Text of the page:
High Bar for Death Penalty in Washington

Gary Ridgway, the Green River Killer, was spared death in exchange for a life sentence.
Back in 2007, Seattle Times reporter Natalie Singer asked a simple question: If the state of Washington couldn't sentence Gary Ridgway to death, who could it kill?

As you'll recall, Ridgway is the infamous Green River killer, convicted of strangling and murdering dozens of women in the Seattle and Tacoma area in the '80s and '90s. Prosecutors wanted capitol punishment for Ridgway but agreed to spare him in exchange for his cooperation in closing the books on a number of cold cases.

Singer argued that not executing the worst serial killer in state history would set the bar too high for future death penalty prosecutions. She wrote the piece after King County said it would ask for death for Conner Schierman, a 25-year-old man accused of killing four of his neighbors in 2006. Similar in nature, if not in the details, to yesterday's announcement that accused cop-killer Christopher Monfort would be charged with aggravated murder, the only crime eligible for the death penalty.

As King County Deputy Chief Ian Goodhew told us yesterday, since 1980, King County has prosecuted 75 defendants for aggravated murder. They've sought the death penalty in about 20 of those cases and the jury has imposed it in only seven. None of those seven defendants have been put to death, including Cal Brown who was saved by a stay from the State Supreme Court in March eight hours before his planned execution.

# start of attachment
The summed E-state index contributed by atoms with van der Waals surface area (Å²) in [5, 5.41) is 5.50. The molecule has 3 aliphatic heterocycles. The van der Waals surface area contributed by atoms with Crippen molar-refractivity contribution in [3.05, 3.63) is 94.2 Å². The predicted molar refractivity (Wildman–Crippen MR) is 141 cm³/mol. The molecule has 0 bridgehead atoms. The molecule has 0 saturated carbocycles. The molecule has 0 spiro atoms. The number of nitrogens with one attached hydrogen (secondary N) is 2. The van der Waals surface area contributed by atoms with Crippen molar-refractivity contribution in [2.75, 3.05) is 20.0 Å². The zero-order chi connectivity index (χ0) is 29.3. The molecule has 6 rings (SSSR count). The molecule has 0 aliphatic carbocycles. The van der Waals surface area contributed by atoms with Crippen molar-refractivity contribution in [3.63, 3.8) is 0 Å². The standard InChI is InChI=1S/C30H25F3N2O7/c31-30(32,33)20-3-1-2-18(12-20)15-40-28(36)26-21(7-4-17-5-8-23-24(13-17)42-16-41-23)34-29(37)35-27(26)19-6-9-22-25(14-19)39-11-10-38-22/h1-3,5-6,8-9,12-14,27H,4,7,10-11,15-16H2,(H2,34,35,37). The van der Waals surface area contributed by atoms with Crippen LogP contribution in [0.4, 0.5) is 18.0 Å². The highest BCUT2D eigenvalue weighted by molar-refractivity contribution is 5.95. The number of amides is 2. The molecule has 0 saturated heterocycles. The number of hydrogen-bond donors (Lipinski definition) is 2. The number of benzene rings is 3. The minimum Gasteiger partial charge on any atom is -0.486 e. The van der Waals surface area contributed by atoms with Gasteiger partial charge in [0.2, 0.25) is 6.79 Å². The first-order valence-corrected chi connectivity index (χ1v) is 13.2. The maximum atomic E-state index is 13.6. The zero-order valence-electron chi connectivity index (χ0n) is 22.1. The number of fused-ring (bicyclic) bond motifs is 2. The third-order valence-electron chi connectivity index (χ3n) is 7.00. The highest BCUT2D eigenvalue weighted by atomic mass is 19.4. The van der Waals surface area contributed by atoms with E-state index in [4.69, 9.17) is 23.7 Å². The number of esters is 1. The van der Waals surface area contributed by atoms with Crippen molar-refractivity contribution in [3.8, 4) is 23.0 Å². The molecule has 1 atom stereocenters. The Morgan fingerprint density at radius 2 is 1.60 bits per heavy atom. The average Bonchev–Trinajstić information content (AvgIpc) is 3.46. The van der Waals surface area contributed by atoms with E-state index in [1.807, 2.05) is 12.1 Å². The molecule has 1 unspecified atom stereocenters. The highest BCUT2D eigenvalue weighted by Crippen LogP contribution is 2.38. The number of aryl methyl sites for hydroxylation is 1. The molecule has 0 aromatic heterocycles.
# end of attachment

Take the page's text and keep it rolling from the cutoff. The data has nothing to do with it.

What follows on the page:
This is, admittedly, jumping the gun quite a bit. Even by charging Monfort with aggravated murder, King County still hasn't decided whether to seek the death penalty. And considering the complexity of the case and the extenuating circumstances faced by the defendant (still hospitalized, paralyzed and unable to face arraignment) it'll be a long time before he's ever in front of a jury, let along before they decide on his relative guilt or innocence.

But it's worth revisiting Singer's article if only because the parallels between what she asked then and what's taking place with Monfort now exist. And to remind ourselves that these things take a long time to sort out, death penalty or not. After all, Singer wrote her article because of Schierman's case. One that won't go on trial until next week, nearly three years later.

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